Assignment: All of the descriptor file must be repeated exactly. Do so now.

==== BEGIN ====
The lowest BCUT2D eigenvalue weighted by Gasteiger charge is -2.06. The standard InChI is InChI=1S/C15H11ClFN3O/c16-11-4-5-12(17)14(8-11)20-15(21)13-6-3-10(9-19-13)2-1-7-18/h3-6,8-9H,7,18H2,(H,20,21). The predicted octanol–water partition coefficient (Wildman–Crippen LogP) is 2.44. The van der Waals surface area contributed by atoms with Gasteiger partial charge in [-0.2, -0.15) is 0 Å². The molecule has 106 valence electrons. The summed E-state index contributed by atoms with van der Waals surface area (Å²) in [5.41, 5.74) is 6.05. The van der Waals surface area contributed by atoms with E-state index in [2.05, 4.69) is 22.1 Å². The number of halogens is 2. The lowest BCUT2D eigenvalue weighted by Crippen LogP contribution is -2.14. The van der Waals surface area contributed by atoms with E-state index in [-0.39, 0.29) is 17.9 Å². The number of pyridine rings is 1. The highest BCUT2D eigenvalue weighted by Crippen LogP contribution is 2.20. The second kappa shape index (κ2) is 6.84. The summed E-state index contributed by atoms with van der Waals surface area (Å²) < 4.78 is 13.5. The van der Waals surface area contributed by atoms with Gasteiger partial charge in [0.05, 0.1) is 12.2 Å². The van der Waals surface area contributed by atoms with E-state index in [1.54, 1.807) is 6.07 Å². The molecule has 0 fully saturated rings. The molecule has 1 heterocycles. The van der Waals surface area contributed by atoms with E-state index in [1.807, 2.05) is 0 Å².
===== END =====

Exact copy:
The lowest BCUT2D eigenvalue weighted by Gasteiger charge is -2.06. The standard InChI is InChI=1S/C15H11ClFN3O/c16-11-4-5-12(17)14(8-11)20-15(21)13-6-3-10(9-19-13)2-1-7-18/h3-6,8-9H,7,18H2,(H,20,21). The predicted octanol–water partition coefficient (Wildman–Crippen LogP) is 2.44. The van der Waals surface area contributed by atoms with Gasteiger partial charge in [-0.2, -0.15) is 0 Å². The molecule has 106 valence electrons. The summed E-state index contributed by atoms with van der Waals surface area (Å²) in [5.41, 5.74) is 6.05. The van der Waals surface area contributed by atoms with E-state index in [2.05, 4.69) is 22.1 Å². The number of halogens is 2. The lowest BCUT2D eigenvalue weighted by Crippen LogP contribution is -2.14. The van der Waals surface area contributed by atoms with E-state index in [-0.39, 0.29) is 17.9 Å². The number of pyridine rings is 1. The highest BCUT2D eigenvalue weighted by Crippen LogP contribution is 2.20. The second kappa shape index (κ2) is 6.84. The summed E-state index contributed by atoms with van der Waals surface area (Å²) < 4.78 is 13.5. The van der Waals surface area contributed by atoms with Gasteiger partial charge in [0.05, 0.1) is 12.2 Å². The van der Waals surface area contributed by atoms with E-state index in [1.54, 1.807) is 6.07 Å². The molecule has 0 fully saturated rings. The molecule has 1 heterocycles. The van der Waals surface area contributed by atoms with E-state index in [1.807, 2.05) is 0 Å².